Tag: leadership development

6 Leadership truths we can learn from Legos

4016.

That’s the number of pieces in the Lego set my son and I are building. It’s called the Death Star, and it’s even more epic than I anticipated. He saved his money for a long time to get it, and it hasn’t disappointed. Every single day, Rex asks if we can build a little more of it. So naturally, I’ve used it as the hook to “finish your homework then we can build a little.”

All 4016 pieces...with one happy boy

All 4016 pieces…with one happy boy

I love the time spent with my son, using our minds and our hands together. It’s good for his development, and for mine. It’s good for our relationship. And I’ve found that we can have meaningful discussions about the most important things in life while we’re working together…even more so than if we were to sit down and have a face-to-face talk. Boys seem to respond better talking side-by-side.

But enough about that.

Did you know that you can learn a little about leadership development* from Legos? (actually, you can learn a bit about leadership from almost every aspect of life if you look for it)

6 Leadership Development Truths Legos teach

1. They don’t build themselves. No Lego set has ever spontaneously built itself.

No person has ever built themselves either. There are no truly self-made men/women. We are all a product of the communities where we live: our city, our church, the 5 people closest to us, our small group, our hobbies, our experiences, etc.
If you want to grow in your leadership, surround yourself with people who lead like you want to lead.

2. It’s as much about the process as it is the destination. We’re having as much fun building the set as we will ever have with the set once it’s “done.”

Development happens in the doing, not simply in the “learning.” It’s as you lead that you learn to lead. Books, seminars, and Ted talks can only take you so far. I’ve heard it said that “community” is both a goal and the means of achieving the goal, of the Church. The same is true of leadership development.
Leadership development is both the goal and the means of achieving it.

3. The destination is vital. Without instructions, the Lego set is a bunch of mismatched pieces.

Knowing what you’re developing towards is important, otherwise you’re just spinning your wheels. But when you have a destination in mind, it gives you the freedom to know what to say yes to…and what to turn down. It points you in the direction you need to go. We are all lumps of clay in the hand of the potter, who makes of us something beautiful and useful, giving our daily grind purpose and meaning.
Without a destination, you’ll hit it every time.

4. Improvisation is crucial. We’ve lost so many of those pieces. And a blue 2×2 just adds character where a light gray 2×2 should be.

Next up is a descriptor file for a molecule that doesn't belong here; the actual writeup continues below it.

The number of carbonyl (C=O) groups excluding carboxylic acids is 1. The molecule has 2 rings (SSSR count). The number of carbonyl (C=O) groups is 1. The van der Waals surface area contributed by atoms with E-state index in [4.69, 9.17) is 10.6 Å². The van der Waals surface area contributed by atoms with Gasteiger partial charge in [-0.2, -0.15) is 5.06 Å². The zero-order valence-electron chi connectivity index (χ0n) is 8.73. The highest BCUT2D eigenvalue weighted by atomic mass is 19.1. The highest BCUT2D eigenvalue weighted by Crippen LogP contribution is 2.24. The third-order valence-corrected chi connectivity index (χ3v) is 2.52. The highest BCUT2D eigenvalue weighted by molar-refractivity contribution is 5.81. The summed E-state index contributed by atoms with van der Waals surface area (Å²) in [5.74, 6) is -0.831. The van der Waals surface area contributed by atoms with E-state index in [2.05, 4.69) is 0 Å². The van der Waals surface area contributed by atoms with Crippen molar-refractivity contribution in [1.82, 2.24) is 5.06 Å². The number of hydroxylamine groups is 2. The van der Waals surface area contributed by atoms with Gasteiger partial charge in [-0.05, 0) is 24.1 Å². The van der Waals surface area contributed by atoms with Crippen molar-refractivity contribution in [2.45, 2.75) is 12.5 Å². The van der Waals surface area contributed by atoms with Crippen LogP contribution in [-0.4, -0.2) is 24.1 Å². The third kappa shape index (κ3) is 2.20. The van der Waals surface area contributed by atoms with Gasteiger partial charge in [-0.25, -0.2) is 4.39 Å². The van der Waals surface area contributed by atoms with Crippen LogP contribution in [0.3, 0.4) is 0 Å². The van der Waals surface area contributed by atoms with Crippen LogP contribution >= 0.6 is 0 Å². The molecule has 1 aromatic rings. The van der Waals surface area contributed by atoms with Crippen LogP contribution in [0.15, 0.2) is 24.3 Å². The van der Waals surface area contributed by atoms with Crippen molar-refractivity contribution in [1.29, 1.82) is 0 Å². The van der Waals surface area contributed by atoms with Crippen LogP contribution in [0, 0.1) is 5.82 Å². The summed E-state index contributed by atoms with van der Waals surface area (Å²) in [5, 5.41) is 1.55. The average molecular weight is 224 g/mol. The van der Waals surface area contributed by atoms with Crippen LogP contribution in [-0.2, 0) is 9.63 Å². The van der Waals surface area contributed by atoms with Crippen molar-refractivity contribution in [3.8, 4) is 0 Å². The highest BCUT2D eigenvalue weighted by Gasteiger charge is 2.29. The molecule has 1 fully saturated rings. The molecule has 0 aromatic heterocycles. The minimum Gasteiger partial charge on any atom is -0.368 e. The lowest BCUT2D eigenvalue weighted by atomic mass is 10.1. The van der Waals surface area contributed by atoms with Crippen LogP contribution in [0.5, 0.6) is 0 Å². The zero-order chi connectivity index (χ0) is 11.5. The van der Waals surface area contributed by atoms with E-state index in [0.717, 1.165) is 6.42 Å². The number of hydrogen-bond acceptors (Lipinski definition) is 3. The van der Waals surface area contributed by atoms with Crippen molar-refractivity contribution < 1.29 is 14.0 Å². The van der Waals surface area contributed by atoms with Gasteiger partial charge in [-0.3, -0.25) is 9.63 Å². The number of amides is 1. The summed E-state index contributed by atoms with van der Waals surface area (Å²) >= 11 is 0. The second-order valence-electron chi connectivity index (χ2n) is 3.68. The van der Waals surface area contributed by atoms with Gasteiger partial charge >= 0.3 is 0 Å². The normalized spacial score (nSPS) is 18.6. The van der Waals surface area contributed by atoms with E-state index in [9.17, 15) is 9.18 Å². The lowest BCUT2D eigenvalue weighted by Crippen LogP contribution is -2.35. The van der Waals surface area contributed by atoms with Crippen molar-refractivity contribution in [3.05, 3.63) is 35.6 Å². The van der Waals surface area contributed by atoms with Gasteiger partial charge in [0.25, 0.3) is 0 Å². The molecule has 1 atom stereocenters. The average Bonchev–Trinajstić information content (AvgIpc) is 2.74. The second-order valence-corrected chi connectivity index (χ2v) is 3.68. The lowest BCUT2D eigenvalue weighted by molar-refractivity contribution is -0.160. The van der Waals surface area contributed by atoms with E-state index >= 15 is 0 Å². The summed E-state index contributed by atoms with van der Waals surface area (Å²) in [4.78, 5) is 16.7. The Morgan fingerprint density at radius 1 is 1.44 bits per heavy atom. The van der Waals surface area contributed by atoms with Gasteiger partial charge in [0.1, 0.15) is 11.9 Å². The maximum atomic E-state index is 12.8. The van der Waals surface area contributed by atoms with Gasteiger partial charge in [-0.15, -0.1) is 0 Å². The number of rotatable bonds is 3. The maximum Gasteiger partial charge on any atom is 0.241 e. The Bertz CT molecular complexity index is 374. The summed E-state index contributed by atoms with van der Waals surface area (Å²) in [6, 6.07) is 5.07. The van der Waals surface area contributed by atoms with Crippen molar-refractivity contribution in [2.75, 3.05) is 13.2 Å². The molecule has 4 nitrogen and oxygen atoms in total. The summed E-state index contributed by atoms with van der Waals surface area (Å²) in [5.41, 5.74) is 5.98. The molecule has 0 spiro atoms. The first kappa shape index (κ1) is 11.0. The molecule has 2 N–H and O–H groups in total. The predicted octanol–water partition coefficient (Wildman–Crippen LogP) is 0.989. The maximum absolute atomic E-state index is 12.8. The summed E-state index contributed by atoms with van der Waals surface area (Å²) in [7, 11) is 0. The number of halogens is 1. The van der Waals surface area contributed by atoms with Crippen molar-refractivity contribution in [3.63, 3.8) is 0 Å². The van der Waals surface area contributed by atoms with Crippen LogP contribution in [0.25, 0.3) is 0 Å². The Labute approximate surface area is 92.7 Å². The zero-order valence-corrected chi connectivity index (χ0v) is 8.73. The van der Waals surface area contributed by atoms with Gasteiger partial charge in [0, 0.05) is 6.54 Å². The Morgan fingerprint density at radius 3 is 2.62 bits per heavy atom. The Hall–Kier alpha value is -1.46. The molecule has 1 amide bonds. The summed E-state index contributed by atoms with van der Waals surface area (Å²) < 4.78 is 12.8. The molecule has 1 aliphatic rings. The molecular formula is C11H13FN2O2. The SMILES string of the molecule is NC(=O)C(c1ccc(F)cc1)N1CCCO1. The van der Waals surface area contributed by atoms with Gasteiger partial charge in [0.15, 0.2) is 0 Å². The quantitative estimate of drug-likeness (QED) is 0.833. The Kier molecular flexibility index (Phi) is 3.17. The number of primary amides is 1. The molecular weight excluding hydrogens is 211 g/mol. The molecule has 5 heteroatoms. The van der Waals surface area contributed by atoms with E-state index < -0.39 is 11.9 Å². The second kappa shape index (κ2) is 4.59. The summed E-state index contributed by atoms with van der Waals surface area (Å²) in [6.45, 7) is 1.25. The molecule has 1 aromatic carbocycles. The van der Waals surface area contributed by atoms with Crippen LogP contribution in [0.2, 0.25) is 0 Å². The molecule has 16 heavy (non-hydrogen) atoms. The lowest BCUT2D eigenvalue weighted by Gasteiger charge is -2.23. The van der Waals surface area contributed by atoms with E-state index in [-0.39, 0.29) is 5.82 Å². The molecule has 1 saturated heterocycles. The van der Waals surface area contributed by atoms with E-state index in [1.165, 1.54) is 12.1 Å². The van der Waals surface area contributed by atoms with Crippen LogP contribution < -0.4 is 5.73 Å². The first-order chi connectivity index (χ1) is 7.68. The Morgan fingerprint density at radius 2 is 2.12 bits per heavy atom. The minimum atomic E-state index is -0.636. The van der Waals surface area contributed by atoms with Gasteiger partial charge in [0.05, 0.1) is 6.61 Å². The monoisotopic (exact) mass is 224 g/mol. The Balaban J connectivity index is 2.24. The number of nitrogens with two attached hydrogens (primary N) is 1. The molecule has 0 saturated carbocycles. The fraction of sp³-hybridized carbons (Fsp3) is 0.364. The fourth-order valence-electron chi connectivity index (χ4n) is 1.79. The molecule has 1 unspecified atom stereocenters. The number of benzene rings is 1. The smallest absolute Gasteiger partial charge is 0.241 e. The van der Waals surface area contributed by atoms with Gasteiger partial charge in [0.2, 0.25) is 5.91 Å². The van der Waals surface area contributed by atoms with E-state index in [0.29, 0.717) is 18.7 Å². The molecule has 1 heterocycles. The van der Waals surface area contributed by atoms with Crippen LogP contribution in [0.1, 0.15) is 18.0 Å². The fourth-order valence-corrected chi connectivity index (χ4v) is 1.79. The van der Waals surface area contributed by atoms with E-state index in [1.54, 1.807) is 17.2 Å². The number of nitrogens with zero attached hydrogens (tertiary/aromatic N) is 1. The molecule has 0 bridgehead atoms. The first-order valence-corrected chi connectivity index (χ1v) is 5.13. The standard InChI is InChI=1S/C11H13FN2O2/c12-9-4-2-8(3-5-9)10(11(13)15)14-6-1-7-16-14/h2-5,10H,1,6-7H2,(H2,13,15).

Leadership development is not simply a series of formulas you follow. You can’t check all of the boxes and magically be developed. The development happens as you improvise throughout life. That’s called wisdom.
Leadership is a purpose-driven art.

5. There’s a special tool for when you make mistakes. I love that Lego assumes you’ll make mistakes.

IMG_6019Our development will be fraught with mistakes. And there’s a tool we need day after day after day: grace. Grace for others. And grace for ourselves. Grace that we’re not perfect, nor will we ever be. (there’s also a proactive tool to help us make fewer mistakes: constantly learning)

Three times I pleaded with the Lord to take it away from me. But he said to me, “My grace is sufficient for you, for my power is made perfect in weakness.” Therefore I will boast all the more gladly about my weaknesses, so that Christ’s power may rest on me. – Paul, 2 Corinthians 12:8-9

6. It’s never done. There’s always another piece you can add to make it more awesome. And over time it breaks down, revealing more holes.

Leadership development isn’t a “thing” you put on your to-do list. It’s a process that changes throughout life, in different seasons, ups and down, highs and lows. Different seasons expose different weaknesses that invite more development.

Have the end in mind, but remember that the best leaders are always in development.

*another word for “leadership development” is discipleship. Because we’re called as followers of Jesus to be disciples, constantly learning and growing in the way we know, love, follow, and lead others to do the same.

 

Insecure, lazy leadership

image credit: CreationSwap User Matt Gruber (edits mine)

 

There’s a buzz going around about ‘releasing people to _____.’ You can insert any of the following words in that blank:

  • lead
  • serve
  • start projects
  • launch ministries
  • do their job

On the surface, this sounds noble. It sounds like you’re fighting the dreaded “micromanagement,” a 4-letter word in churches, businesses, and any organization trying to move forward. Micromanaging is not the way to create a culture of healthy growth for leaders. It does not produce future leaders, nor leave current ones thrilled by any stretch of your imagination.

“We’re releasing people to _____” also sounds like you’re intentionally giving leaders the chance to lead, ensuring that you don’t box people into a  proverbial box…or a glass case of emotion, if you prefer. No leader worth their weight in homemade laundry detergent (it’s cheap…trust me) wants to be boxed in…so “release them to _______!”

My concern

I have concerns about this line of thought. Though it sounds noble, I’m afraid that in many cases this is just a mask for ‘I have no idea what I’m doing’ or ‘I am not really willing or able to put time into developing leaders.’ Instead of truly being a noble move, it covers over deeper issues of incompetency (I don’t know what I’m doing, myself), inadequacy (I’ve not been trained at all, myself), or insecurity (I’d rather people not know that I don’t know how to lead them).

Turning someone loose to lead doesn’t mean you abandon them. If you want them to help fulfill the vision for your organization, leaders need direction, oversight, and development. “Management” may not be popular, but it’s vital.

Let’s be fair